Optimization of RenderPath/Lot of Viewports/Fisheye

Hi All!

I would like to know if you get any idea on optimisation of rendering process when rendering a lot of views. My objective is to create a fisheye camera with 180? FOV (or more). I succeeded doing so using process descibed here: http://strlen.com/gfxengine/fisheyequake/. In short, you create 5 cameras instead of one, each 90? FOV and pointing in directions front, left, right, top, bottom (and optionally rear). The cameras originate in single point. Output of these cameras is rendered on sides of TextureCube. Then I sample it from the texture cube in a simple shader and display to output Texture2D. I share the code if anyone finds it useful:

Sample(camera mounted on grill of brown car, 180? FOV):

#pragma once

#include <Urho3D/Container/Str.h>
#include <Urho3D/Core/Context.h>
#include <Urho3D/Graphics/Camera.h>
#include <Urho3D/Graphics/Graphics.h>
#include <Urho3D/Graphics/RenderPath.h>
#include <Urho3D/Graphics/RenderSurface.h>
#include <Urho3D/Graphics/Texture2D.h>
#include <Urho3D/Graphics/TextureCube.h>
#include <Urho3D/Resource/ResourceCache.h>
#include <Urho3D/Resource/XMLFile.h>
#include <Urho3D/Scene/Scene.h>

using namespace Urho3D;

class CubeCamera

    /// Construct.
	CubeCamera(Context * context, Scene * scene, Node * parent_node, String name);

	Texture2D * GetOutputTexture();


	Context * context_;
	String name_;
	Scene * scene_;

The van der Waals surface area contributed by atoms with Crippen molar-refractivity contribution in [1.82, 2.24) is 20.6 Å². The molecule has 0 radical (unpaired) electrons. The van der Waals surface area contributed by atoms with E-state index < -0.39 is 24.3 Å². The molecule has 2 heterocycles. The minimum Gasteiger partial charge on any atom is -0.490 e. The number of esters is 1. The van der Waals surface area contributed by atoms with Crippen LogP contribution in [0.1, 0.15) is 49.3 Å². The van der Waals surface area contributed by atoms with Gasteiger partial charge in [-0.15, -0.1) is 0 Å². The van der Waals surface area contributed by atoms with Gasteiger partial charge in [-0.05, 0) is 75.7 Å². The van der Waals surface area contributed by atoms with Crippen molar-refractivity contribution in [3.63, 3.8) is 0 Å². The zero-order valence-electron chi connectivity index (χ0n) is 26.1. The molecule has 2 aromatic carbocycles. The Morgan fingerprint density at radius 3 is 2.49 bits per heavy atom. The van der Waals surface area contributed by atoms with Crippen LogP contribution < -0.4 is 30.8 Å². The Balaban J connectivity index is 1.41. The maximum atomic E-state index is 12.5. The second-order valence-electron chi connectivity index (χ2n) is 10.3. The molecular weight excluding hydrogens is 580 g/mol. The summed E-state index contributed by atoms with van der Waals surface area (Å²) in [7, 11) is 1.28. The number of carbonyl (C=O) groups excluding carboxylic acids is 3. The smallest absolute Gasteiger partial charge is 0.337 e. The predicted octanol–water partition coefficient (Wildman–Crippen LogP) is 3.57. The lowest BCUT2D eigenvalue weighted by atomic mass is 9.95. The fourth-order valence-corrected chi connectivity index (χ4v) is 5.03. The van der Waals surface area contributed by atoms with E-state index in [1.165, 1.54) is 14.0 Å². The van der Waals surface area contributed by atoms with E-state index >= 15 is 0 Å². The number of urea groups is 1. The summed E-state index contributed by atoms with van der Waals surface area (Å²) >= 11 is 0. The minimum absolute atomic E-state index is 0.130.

SharedPtr<TextureCube> cubeRenderTex_;
	SharedPtr<Texture2D> cubeResultRenderTex_;
	SharedPtr<Viewport> cubeViewport_;
	SharedPtr<Node> parentNode_;
	SharedPtr<Node> frontCubeCameraNode_;
	SharedPtr<Node> leftCubeCameraNode_;
	SharedPtr<Node> rightCubeCameraNode_;
	SharedPtr<Node> topCubeCameraNode_;
	SharedPtr<Node> bottomCubeCameraNode_;

#include <Urho3D/Urho3D.h>

#include "CubeCamera.h"

#define CAM_W 1280
#define CAM_H 1280
#define CAM_FAR_CLIP 100.0f
#define CUBE_SIZE 1280

CubeCamera::CubeCamera(Context * context, Scene * scene, Node * parent_node, String name) :
	ResourceCache* cache = context->GetSubsystem<ResourceCache>();

	// Create perpendicular cameras with FOV of 90deg
	frontCubeCameraNode_ = parent_node->CreateChild(name + "FrontCubeSide");
	frontCubeCameraNode_->Rotate(Quaternion(0.0f, Vector3::RIGHT), TS_PARENT);
	Camera* frontCubeCamera = frontCubeCameraNode_->CreateComponent<Camera>();
	leftCubeCameraNode_ = parent_node->CreateChild(name + "LeftCubeSide");
	leftCubeCameraNode_->Rotate(Quaternion(-90.0f, Vector3::UP), TS_PARENT);